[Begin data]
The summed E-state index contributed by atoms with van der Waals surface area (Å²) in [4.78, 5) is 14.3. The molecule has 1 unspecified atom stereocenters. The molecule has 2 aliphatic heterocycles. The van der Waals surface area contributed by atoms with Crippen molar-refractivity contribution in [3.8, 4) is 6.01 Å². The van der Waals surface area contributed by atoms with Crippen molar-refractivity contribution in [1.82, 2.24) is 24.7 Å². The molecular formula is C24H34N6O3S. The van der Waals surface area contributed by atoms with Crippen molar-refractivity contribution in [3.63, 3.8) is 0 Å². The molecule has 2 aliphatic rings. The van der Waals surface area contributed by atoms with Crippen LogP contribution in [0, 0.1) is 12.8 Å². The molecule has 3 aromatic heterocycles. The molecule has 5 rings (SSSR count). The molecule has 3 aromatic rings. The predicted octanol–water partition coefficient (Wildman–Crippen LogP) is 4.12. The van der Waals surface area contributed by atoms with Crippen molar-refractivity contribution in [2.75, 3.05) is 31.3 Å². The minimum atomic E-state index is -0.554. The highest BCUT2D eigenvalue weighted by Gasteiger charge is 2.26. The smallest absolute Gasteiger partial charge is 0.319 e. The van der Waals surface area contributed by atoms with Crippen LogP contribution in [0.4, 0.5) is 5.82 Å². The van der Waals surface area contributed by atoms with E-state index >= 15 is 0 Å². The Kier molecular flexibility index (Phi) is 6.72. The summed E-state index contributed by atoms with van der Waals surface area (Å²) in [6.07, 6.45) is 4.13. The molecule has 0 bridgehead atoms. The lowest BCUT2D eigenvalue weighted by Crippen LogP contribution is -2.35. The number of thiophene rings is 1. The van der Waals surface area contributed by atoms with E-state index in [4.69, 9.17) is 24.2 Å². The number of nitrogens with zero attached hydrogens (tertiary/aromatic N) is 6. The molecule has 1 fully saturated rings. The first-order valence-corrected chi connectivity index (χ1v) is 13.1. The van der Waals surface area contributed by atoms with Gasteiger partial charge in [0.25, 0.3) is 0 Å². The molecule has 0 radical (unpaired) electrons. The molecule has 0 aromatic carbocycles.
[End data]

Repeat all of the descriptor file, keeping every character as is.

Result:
The summed E-state index contributed by atoms with van der Waals surface area (Å²) in [4.78, 5) is 14.3. The molecule has 1 unspecified atom stereocenters. The molecule has 2 aliphatic heterocycles. The van der Waals surface area contributed by atoms with Crippen molar-refractivity contribution in [3.8, 4) is 6.01 Å². The van der Waals surface area contributed by atoms with Crippen molar-refractivity contribution in [1.82, 2.24) is 24.7 Å². The molecular formula is C24H34N6O3S. The van der Waals surface area contributed by atoms with Crippen molar-refractivity contribution in [3.63, 3.8) is 0 Å². The molecule has 2 aliphatic rings. The van der Waals surface area contributed by atoms with Crippen LogP contribution in [0, 0.1) is 12.8 Å². The molecule has 3 aromatic heterocycles. The molecule has 5 rings (SSSR count). The molecule has 3 aromatic rings. The predicted octanol–water partition coefficient (Wildman–Crippen LogP) is 4.12. The van der Waals surface area contributed by atoms with Crippen molar-refractivity contribution in [2.75, 3.05) is 31.3 Å². The minimum atomic E-state index is -0.554. The highest BCUT2D eigenvalue weighted by Gasteiger charge is 2.26. The smallest absolute Gasteiger partial charge is 0.319 e. The van der Waals surface area contributed by atoms with Crippen LogP contribution in [0.4, 0.5) is 5.82 Å². The van der Waals surface area contributed by atoms with E-state index >= 15 is 0 Å². The Kier molecular flexibility index (Phi) is 6.72. The summed E-state index contributed by atoms with van der Waals surface area (Å²) in [6.07, 6.45) is 4.13. The molecule has 0 bridgehead atoms. The lowest BCUT2D eigenvalue weighted by Crippen LogP contribution is -2.35. The number of thiophene rings is 1. The van der Waals surface area contributed by atoms with E-state index in [4.69, 9.17) is 24.2 Å². The number of nitrogens with zero attached hydrogens (tertiary/aromatic N) is 6. The molecule has 1 fully saturated rings. The first-order valence-corrected chi connectivity index (χ1v) is 13.1. The van der Waals surface area contributed by atoms with Gasteiger partial charge in [0.25, 0.3) is 0 Å². The molecule has 0 radical (unpaired) electrons. The molecule has 0 aromatic carbocycles.